VIENNA -- Unlike the benefits found in men for early invasive treatment of non-ST elevation acute coronary syndrome, this strategy may increase the risk of excess bleeding or death in women, researchers here reported.
VIENNA, Sept. 5 -- Unlike the benefits found in men for early invasive treatment of non-ST elevation acute coronary syndrome, this strategy may increase the risk of excess bleeding or death in women, researchers here reported.
At 12 months the mortality rate among women with a non-ST elevation acute coronary syndromes was 8.8% for women randomized to early invasive treatment versus 1.1% for women randomized to a selective ischemia-guided angiography protocol (P=0.013) said Eva Swahn, M.D., of University Hospital in Linkping, Sweden.
She and her colleagues had planned to enroll 1,600 women in 11 countries but they succeeded in recruiting only 184 women and most of them came from only two countries, Poland and Sweden, the investigators reported at the European Society of Cardiology meeting. The mean age of the women was 68.
Dr. Swahn said the data support "observations that are frequently reported in clinical practice that women have an excess bleeding risk." But she cautioned that because the numbers are so small -- only eight women died in the early intervention arm versus one woman in the selective angioplasty group -- it would be premature to make treatment recommendations on the basis of the results. "We need a larger randomized trial to confirm this finding."
In addition to their findings, Dr. Swahn and colleagues performed a meta-analysis to investigate mortality in the routine invasive versus selective invasive arms among women in the FRISC II, RITA-3, TACTICS-TIMI-18, and OASIS-5 trials. The odds ratio for death was 1.5 for the routine invasive strategy which was not statistically significant (P=0.07).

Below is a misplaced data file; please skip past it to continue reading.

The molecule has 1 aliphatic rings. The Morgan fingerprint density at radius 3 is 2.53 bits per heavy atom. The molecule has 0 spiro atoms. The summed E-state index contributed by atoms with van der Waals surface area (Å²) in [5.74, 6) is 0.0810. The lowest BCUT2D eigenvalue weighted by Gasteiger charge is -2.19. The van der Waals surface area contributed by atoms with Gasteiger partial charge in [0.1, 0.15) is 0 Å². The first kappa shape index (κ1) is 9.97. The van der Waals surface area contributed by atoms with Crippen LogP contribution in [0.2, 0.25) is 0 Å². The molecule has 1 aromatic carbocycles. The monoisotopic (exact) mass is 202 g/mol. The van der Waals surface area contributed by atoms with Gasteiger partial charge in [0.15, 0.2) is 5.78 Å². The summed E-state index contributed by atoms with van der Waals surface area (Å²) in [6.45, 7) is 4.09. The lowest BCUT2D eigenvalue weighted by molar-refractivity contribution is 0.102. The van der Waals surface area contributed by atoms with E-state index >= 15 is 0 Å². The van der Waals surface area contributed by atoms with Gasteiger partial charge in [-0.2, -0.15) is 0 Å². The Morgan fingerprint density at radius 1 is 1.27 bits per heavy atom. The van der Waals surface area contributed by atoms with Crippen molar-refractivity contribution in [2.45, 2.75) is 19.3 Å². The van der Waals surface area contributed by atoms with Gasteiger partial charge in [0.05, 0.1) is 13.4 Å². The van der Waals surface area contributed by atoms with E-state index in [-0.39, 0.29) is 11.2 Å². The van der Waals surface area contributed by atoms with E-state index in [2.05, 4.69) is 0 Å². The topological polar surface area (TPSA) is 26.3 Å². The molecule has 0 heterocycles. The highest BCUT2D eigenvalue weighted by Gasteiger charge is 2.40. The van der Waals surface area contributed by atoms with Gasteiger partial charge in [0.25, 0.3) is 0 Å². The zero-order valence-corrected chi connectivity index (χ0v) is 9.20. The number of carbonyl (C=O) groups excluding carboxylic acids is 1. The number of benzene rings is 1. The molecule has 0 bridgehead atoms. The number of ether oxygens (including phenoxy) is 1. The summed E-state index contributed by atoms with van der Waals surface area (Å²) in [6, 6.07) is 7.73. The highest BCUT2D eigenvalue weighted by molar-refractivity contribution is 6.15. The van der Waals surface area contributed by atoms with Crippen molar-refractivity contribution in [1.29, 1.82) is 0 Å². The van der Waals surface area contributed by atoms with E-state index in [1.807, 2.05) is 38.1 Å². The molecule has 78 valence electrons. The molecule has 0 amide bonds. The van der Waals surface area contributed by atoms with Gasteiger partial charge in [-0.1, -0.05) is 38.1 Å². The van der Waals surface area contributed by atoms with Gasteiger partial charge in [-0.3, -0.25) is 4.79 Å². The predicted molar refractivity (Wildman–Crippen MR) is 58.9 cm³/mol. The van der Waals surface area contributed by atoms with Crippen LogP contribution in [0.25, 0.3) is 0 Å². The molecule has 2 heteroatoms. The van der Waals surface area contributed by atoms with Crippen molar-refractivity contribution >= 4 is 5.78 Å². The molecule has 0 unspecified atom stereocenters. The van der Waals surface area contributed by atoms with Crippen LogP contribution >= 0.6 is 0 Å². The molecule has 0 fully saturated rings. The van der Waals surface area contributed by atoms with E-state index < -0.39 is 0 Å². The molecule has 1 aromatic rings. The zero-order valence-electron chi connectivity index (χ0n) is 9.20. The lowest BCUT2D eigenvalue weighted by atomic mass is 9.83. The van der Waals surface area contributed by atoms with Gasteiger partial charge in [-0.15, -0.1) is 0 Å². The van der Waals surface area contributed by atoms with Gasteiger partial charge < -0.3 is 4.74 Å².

Noting that there has been a long struggle to have equality in treatment for men and women, Dr. Swahn said she felt she was "turning things upside down, but my point is that women should have equal treatment, which may not always mean the same treatment [as men]."
The data she reported emerged from a sub-study of the OASIS-5 trial that compared fondaparinux (Arixtra) with enoxaparin (Lovenox) for treatment of non-ST elevation acute coronary syndromes. Ninety-two women received early invasive treatment -- catheterization followed by percutaneous coronary intervention or coronary artery bypass graft within a week-and the other half had underwent angiography only if angina symptoms occurred on index hospital admission or on a stress test.
The primary outcome was the combined endpoint of death/ myocardial infarction/ stroke/ refractory ischemia or death/ myocardial infarction/ stroke at two years.
Among the findings:
Annika Rosengren, M.D., of Sahlgrenska University Hospital in Goteborg, Sweden, who served as discussant for the paper, noted that women often are older and have more comorbidities when they develop acute coronary syndromes, which may contribute to the worse outcome, or it might simply be a matter of size; women usually have smaller vessels, which can make catheter placement more difficult. Any one factor or a combination of factors could tip the balance from benefit to adverse effect, she said.